The post-Vietnam War American military had adopted a “never again” philosophy toward fighting an indigenous guerilla force. The hard lessons it acquired in Vietnam through bloodshed were tossed aside as it returned to the Cold War-era of mass manpower military in a superpower conflict like World War II. The collapse of the Soviet Union and the destruction of Saddam Hussein’s vast tank columns during the first Gulf War left the U.S. the only super left on the planet. When the invasion of Iraq in 2003 ousted Hussein from power, a power vacuum occurred as the civil service administration run by the Ba’ath Party also collapsed.
General David Petraus, commander of the 101st Airborne Division during the invasion, found that he was fighting off an insurgency in Mosul, which was unthinkable to the top military commanders at the Pentagon. Petraus’ academic studies and military career had prepared him for such a mission. While his fellow field commanders were doing what the military does best — destroying the bad guys and asking questions later — Petraus knew that was counterproductive in terms of winning over the hearts and minds of the Iraqi people. To defeat an insurgency, the U.S. military needed officers who were well-versed in politics, diplomacy, economics, and military strategy.
There was a loose network of officers in the military who sought to fundamentally change the way America conducted its war. They argued that the small wars the U.S. had been reluctant to engage in would be the wars of the 21st century, and that there was a need for a deep and comprehensive counterinsurgency plan in order to win them. The military would be its own worst enemy during this period because of the bureaucratic pushback that change and reform entails. It required a paradigm shift in the role of the military in these conflicts.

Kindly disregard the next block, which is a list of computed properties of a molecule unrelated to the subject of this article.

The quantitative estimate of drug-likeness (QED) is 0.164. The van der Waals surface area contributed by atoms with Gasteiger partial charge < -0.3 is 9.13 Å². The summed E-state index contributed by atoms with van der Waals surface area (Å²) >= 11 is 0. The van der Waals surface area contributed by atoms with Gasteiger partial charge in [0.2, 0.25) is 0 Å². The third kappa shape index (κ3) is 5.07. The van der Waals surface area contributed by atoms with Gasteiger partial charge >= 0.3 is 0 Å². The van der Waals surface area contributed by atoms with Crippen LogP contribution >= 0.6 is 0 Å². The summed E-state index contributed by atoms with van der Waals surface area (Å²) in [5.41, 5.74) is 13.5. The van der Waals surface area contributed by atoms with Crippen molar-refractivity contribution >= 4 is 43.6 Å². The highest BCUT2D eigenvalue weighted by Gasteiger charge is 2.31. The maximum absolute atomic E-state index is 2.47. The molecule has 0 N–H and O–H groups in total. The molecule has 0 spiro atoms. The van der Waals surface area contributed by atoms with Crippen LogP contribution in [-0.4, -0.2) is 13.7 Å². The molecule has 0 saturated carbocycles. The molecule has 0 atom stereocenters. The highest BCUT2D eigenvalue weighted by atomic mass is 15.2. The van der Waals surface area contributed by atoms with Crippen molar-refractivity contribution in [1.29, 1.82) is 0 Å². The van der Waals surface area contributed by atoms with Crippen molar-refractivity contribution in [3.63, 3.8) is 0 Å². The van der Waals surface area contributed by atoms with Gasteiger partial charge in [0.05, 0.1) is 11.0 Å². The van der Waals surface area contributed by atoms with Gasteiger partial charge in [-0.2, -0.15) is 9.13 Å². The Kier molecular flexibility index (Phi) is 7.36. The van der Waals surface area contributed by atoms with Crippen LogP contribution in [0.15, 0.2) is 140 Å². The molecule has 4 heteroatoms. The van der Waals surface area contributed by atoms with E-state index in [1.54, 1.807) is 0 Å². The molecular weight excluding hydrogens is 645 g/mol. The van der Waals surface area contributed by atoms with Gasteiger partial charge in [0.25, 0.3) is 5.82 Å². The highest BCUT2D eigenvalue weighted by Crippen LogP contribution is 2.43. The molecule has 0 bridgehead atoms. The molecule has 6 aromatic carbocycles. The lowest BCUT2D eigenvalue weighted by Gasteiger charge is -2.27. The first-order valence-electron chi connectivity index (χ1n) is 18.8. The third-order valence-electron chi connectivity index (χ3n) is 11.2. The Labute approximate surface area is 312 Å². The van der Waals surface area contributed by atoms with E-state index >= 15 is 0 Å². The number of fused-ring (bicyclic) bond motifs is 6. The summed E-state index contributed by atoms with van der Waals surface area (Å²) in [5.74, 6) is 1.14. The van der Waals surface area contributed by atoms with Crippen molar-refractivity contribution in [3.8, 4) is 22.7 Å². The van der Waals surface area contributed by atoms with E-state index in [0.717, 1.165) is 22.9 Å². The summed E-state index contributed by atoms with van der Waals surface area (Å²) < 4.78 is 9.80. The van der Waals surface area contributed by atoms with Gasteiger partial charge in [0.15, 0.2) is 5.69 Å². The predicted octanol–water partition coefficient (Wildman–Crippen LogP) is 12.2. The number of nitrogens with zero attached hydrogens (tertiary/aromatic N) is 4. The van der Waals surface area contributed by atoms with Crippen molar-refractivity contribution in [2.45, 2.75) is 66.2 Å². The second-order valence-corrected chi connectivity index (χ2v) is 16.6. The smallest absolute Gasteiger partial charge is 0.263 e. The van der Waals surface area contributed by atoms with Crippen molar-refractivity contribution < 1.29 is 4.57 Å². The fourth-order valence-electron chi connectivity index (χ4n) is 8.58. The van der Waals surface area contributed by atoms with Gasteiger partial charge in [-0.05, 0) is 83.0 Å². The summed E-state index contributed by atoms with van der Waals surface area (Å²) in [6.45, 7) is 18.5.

Marty Skovlund Jr. is the senior editor of Coffee or Die Magazine. He is a journalist, author, and filmmaker, as well as a U.S. Army 1/75 Ranger veteran.
6. “Violence of Action” by Marty Skovlund Jr., Lt. Col. Charles Faint, and Leo Jenkins
The 75th Ranger Regiment really came into its own during the GWOT. Marty Skovlund Jr., a former batt boy himself, gives an ambitious and in-depth overview of the regiment’s transformation from 2001 to 2011. Skovlund captures details such as the evolution of the combat gear worn to the change in operating procedures and mission scope. “Violence of Action” adds a personal touch with essays written by Ranger veterans and a Gold Star mother.
What stands out is how different every individual Ranger’s experience is in their battalion, yet each seem to have an overwhelming eagerness to complete the mission. Many small stories that would otherwise be lost in time are captured in this collection. Readers will get a sense of Ranger humor and crassness as these elite warriors seek to make the best of otherwise heart-wrenching and painful situations.
Still, a strong sense of duty and pride radiates through the pages as each man recounts their experiences in the toughest infantry unit in the world. No other book on the 75th Ranger Regiment does as much for the average reader in terms of understanding this secretive and oft-misunderstood unit.